Civil Society, Solidarity and Collective Action: Conflict-Related Displacement in Northern Ireland’s Troubles, 1969-1974

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This article examines the extraordinary stories of how thousands of active citizens and citizen groups forged sustained levels of collective action to coordinate and manage the evacuation and shelter of thousands forced from their homes and communities during Northern Irelands Troubles. Based on in-depth interviews, the articles originality resides in its unique insights into the first-hand narratives of fear, refuge, and movement caused by mass displacement that have hitherto been largely side-lined from the history of the Troubles. Furthermore, it argues that the herculean task of organising evacuations, journeys, and refuge centres by civil society had less to do with Putnam’s pluralist concept of social capital and was instead rooted in ideals of solidarity, collective identity, and social action. In the case of Northern Ireland’s mass displacement between 1969 and 1974, the solidarity and collective response of civic society was premised upon ethno-cultural ties and identities but also derived from a spectrum of critical perceptions of the state; perceptions ranging from inept at one end and outright complicit at the other.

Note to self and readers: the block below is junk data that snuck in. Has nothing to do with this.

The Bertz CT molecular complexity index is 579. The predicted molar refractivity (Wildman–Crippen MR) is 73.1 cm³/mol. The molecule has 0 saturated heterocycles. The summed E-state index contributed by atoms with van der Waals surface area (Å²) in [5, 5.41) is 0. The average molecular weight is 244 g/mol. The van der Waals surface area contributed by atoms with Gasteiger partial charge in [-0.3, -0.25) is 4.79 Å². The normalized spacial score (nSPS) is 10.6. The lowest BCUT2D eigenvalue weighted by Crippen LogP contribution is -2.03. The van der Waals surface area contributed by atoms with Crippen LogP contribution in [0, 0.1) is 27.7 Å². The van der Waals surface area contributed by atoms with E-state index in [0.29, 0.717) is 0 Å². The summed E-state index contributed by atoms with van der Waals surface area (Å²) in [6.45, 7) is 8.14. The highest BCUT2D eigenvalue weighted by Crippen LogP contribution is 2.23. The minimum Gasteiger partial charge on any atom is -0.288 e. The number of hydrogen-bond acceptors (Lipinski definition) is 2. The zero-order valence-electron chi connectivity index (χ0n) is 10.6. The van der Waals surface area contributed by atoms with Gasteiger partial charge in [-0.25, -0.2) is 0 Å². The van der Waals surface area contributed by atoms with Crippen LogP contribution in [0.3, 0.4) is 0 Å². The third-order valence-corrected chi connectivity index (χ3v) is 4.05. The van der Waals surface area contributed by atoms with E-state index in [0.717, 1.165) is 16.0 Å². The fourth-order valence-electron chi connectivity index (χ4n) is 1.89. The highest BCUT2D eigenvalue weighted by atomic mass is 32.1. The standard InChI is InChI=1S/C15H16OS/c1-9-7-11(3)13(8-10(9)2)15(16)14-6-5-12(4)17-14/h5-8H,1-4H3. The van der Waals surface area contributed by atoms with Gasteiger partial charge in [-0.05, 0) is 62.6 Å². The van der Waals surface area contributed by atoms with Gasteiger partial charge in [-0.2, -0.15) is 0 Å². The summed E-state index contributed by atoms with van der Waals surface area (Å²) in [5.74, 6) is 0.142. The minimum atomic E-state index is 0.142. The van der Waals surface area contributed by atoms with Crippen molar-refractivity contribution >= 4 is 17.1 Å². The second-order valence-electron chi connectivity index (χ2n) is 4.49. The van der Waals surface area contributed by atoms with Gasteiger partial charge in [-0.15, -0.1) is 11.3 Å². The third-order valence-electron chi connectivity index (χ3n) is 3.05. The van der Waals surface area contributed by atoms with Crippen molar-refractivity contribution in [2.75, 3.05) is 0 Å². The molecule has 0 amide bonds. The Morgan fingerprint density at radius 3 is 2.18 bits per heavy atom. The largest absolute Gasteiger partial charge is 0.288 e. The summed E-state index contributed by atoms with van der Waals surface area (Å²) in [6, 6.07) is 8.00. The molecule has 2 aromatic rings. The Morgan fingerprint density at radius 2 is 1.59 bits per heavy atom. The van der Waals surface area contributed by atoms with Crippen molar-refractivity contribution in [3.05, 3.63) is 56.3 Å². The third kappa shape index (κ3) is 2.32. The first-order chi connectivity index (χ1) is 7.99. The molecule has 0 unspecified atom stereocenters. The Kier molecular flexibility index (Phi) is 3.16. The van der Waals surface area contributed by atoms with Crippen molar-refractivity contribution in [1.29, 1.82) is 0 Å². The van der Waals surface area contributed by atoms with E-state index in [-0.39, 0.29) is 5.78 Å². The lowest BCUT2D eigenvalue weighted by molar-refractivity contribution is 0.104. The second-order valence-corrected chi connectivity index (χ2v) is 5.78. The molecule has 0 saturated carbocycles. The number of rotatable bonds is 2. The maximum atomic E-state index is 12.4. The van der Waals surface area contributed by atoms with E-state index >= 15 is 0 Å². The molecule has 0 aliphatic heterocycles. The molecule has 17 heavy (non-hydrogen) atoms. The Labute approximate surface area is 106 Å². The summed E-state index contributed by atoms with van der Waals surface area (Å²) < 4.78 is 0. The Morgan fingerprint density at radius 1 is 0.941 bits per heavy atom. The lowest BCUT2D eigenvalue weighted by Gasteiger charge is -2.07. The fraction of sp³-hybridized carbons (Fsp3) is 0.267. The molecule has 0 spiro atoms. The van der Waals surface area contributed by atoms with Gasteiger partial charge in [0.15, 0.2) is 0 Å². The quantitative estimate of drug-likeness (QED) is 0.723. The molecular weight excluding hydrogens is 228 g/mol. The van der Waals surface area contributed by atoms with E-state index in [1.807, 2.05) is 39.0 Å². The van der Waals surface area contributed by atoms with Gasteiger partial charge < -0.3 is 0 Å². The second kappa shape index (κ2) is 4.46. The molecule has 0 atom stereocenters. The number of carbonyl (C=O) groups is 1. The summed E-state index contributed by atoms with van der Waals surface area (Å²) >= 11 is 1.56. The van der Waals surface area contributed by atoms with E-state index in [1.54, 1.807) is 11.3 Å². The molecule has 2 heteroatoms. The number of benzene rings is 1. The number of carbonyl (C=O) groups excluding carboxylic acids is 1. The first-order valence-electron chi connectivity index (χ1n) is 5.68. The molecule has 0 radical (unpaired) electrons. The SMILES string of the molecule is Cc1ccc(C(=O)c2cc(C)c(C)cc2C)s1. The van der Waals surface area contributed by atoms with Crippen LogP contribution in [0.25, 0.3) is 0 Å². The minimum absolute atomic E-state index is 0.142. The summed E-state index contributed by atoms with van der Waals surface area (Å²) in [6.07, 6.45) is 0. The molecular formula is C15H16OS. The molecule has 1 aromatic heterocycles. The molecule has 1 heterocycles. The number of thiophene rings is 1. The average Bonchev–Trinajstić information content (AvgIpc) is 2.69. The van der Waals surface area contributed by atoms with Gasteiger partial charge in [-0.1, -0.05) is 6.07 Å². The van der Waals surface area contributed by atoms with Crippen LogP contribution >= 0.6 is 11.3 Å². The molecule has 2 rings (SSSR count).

Original languageEnglish
Pages (from-to)281-304
Number of pages24
JournalIrish Journal of Sociology
Issue number3
Early online date26 Apr 2023
Publication statusPublished online - 26 Apr 2023

Bibliographical note

Funding Information:
The author disclosed receipt of the following financial support for the research, authorship, and/or publication of this article: This work was funded by Irish Research Council; Busteed Postdoctoral Scholarship, University of Liverpool.

Publisher Copyright:
© The Author(s) 2023.


  • Displacement
  • Civil society
  • Social capital
  • solidarity
  • the Troubles
  • Northern Ireland
  • social capital
  • civil society


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